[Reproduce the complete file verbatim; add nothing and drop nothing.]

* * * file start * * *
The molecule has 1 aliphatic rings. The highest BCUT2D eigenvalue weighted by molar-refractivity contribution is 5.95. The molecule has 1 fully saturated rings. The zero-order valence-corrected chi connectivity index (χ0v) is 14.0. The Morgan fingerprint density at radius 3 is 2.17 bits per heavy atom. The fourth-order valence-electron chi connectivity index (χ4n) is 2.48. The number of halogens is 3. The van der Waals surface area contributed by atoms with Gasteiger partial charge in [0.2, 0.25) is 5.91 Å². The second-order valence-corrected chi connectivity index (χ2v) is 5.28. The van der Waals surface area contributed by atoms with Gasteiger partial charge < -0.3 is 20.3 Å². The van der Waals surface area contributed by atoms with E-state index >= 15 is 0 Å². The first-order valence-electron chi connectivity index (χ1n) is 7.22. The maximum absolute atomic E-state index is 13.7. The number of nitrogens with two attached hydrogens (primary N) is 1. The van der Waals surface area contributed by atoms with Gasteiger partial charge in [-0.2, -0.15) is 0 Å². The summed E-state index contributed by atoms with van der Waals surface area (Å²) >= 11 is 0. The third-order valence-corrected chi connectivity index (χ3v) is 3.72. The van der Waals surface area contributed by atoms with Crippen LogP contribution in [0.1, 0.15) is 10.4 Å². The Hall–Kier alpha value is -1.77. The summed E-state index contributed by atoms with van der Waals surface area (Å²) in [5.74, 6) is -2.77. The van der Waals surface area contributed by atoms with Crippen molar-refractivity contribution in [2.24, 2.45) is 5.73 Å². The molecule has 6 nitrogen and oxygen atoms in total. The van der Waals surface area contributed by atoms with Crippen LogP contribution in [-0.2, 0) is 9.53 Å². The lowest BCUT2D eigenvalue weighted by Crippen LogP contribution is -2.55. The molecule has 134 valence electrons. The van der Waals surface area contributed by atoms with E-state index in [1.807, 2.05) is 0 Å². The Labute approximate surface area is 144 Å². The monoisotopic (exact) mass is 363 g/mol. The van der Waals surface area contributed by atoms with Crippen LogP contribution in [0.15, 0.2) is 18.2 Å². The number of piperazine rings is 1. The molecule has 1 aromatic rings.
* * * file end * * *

The molecule has 1 aliphatic rings. The highest BCUT2D eigenvalue weighted by molar-refractivity contribution is 5.95. The molecule has 1 fully saturated rings. The zero-order valence-corrected chi connectivity index (χ0v) is 14.0. The Morgan fingerprint density at radius 3 is 2.17 bits per heavy atom. The fourth-order valence-electron chi connectivity index (χ4n) is 2.48. The number of halogens is 3. The van der Waals surface area contributed by atoms with Gasteiger partial charge in [0.2, 0.25) is 5.91 Å². The second-order valence-corrected chi connectivity index (χ2v) is 5.28. The van der Waals surface area contributed by atoms with Gasteiger partial charge < -0.3 is 20.3 Å². The van der Waals surface area contributed by atoms with E-state index >= 15 is 0 Å². The first-order valence-electron chi connectivity index (χ1n) is 7.22. The maximum absolute atomic E-state index is 13.7. The number of nitrogens with two attached hydrogens (primary N) is 1. The van der Waals surface area contributed by atoms with Gasteiger partial charge in [-0.2, -0.15) is 0 Å². The summed E-state index contributed by atoms with van der Waals surface area (Å²) >= 11 is 0. The third-order valence-corrected chi connectivity index (χ3v) is 3.72. The van der Waals surface area contributed by atoms with Crippen LogP contribution in [0.1, 0.15) is 10.4 Å². The Hall–Kier alpha value is -1.77. The summed E-state index contributed by atoms with van der Waals surface area (Å²) in [5.74, 6) is -2.77. The van der Waals surface area contributed by atoms with Crippen molar-refractivity contribution in [2.24, 2.45) is 5.73 Å². The molecule has 6 nitrogen and oxygen atoms in total. The van der Waals surface area contributed by atoms with Crippen LogP contribution in [-0.2, 0) is 9.53 Å². The lowest BCUT2D eigenvalue weighted by Crippen LogP contribution is -2.55. The molecule has 134 valence electrons. The van der Waals surface area contributed by atoms with E-state index in [1.807, 2.05) is 0 Å². The Labute approximate surface area is 144 Å². The monoisotopic (exact) mass is 363 g/mol. The van der Waals surface area contributed by atoms with Crippen LogP contribution in [0.15, 0.2) is 18.2 Å². The number of piperazine rings is 1. The molecule has 1 aromatic rings.